on 19 June 2013
An extremely well researched book about a very controversial issue that very people....even those who consider themselves to be Great War enthusiasts...know too much about. The issue is examined from the perspective of the boys themselves, the officers who commanded them, the War Office, the small group of MPs who fought so hard to get these young boys "out of the firing line" and the parents of the boys. This is a very moving...and often heart rending...book and a fitting tribute to all the young boys who gave up everything they had (including for so many of them their lives) to serve their King & Country in that terrible conflict. This "must read" book would be a very worthy addition to anyone's personal library of books about the Great War.
This is a fascinating and well-researched account of the very large number of boy soldiers who fought and in many cases died during the First World War. It focuses on those who were boys by the military standards of the time, which said that no one under the age of 19 should be fighting overseas (in this context it is worth remembering that the age of majority at this time and for over fifty years afterwards was, of course, 21). During the early years of the war, the rule was routinely breached, as boys as young as 13 (in the extreme case of George Maher) enlisted, though the majority of underage boys enlisting were 16-17. They were motivated by a mixture of feelings: patriotism; peer pressure or guilt at not doing their bit; the bravado of extreme youth; the desire for adventure and excitement; or a simple escapism from humdrum everyday life - many recruits from poor backgrounds had a much better diet, exercise and a sense of purpose in the army. So how were they able to get away with enlisting so young, when it must have been obvious in many cases that they were not the age they claimed to be? A combination of reasons - simply lying so they could fulfill one or more of the motivations above, especially with boys who were strong or tall; manpower shortages in the pre-conscription phase meaning that anyone willing to fight and not obviously decrepit was not turned away; combined with the perverse incentive caused by the bonus that recruiting sergeants and doctors conducting medical examinations received for every recruit admitted.
Due to public and Parliamentary pressure (especially from the Liberal MP Sir Arthur Markham), the rules were gradually better enforced, so that those underage were not sent to fight, and those underage boys already out fighting were removed from the front line and kept in reserve in the rear until they were old enough; but these rules were still often flouted, partly because the flow of volunteers was erratic and would sometimes decline after news of appalling losses reached Britain (though it would rise again on occasions such as the sinking of the Lusitania or the execution of Edith Cavell. The introduction of conscription in January 1916 changed the situation, though even then many commanders on the spot preferred to keep an underage boy who had proved himself rather than take on a perhaps reluctant conscript. From mid 1917, very few underage boys enlisted as the rules were tightened and better enforced, though during the desperate German Spring offensive of 1918, boys of eighteen years and a few months old had to fight as part of the mighty effort to push the Germans back and ensure final victory.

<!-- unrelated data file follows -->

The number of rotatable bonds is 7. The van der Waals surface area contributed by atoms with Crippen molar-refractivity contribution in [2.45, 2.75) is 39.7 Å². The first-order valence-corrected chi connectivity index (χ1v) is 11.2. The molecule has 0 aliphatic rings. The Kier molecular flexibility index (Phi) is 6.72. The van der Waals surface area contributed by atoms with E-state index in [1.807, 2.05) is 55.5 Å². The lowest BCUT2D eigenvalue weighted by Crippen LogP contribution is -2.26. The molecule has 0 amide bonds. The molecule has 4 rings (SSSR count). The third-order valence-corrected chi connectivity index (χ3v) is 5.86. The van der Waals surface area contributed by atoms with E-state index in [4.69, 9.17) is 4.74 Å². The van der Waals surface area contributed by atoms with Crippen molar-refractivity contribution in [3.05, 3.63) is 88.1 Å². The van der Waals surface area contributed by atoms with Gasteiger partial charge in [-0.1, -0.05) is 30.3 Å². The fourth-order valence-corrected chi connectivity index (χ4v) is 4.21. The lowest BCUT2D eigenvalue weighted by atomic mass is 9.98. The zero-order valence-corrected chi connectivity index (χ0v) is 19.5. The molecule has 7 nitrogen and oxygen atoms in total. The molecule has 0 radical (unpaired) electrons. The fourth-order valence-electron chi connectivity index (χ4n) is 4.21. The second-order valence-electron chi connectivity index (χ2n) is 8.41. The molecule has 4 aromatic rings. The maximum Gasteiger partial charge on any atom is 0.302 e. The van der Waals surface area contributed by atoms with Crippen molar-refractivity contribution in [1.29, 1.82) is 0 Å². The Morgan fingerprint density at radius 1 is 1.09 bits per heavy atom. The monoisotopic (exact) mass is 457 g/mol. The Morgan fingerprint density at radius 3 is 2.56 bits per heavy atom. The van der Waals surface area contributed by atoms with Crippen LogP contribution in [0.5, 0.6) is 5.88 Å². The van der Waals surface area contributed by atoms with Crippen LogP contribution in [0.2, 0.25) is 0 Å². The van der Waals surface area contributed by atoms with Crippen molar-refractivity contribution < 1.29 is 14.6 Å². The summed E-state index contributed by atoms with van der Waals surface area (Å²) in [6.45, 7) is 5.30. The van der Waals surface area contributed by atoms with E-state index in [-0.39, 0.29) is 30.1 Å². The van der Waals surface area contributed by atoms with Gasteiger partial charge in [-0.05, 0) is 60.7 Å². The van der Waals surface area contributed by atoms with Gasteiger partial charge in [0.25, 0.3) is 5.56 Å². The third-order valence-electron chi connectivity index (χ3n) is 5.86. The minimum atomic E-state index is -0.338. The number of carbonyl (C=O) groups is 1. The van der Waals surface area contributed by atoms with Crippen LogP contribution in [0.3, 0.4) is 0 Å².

Complete with photos of a number of the boys whose stories are movingly told threaded throughout the generally chronological narrative, this is an excellent book and surely the definitive modern guide to this aspect of the Great War.
on 24 November 2012
This was a very enjoyable read, well contextualized and able to hold my attention throughout. Sensitively written and containing a good balance of sources which were both informative and, in many cases, quite wonderfully evocative of the period. The book was much more than just an itemization or collection of personal stories. The social and political context within which these boys were deployed to the Western Front is examined thoughtfully. Their participation in Active Service Overseas is revealed in often harrowing detail. I think this book deserves a wide audience, not just because of the poignant nature of the subject but also because it would serve to inform many about an issue which has all too often been treated to a superficial and purely emotional response in the past. The problem of juveniles in the armed forces was, and remains to people with an interest in The Great War, a difficult and complex matter. Not only has the author treated us to many illuminating insights but has managed to do that in a clear and dispassionate way which never patronizes or demeans his subject. Lucid, informative and well written.
I remember years back going on a school trip to Flanders and visiting the WWI battlefields and cemeteries. At Essex Farm standing in front of the grave of a fourteen-year-old soldier, I remember not being able to grasp that this kid, who was my age at the time, had gone into battle, gone into that hell and gone over the top and been killed and at fourteen.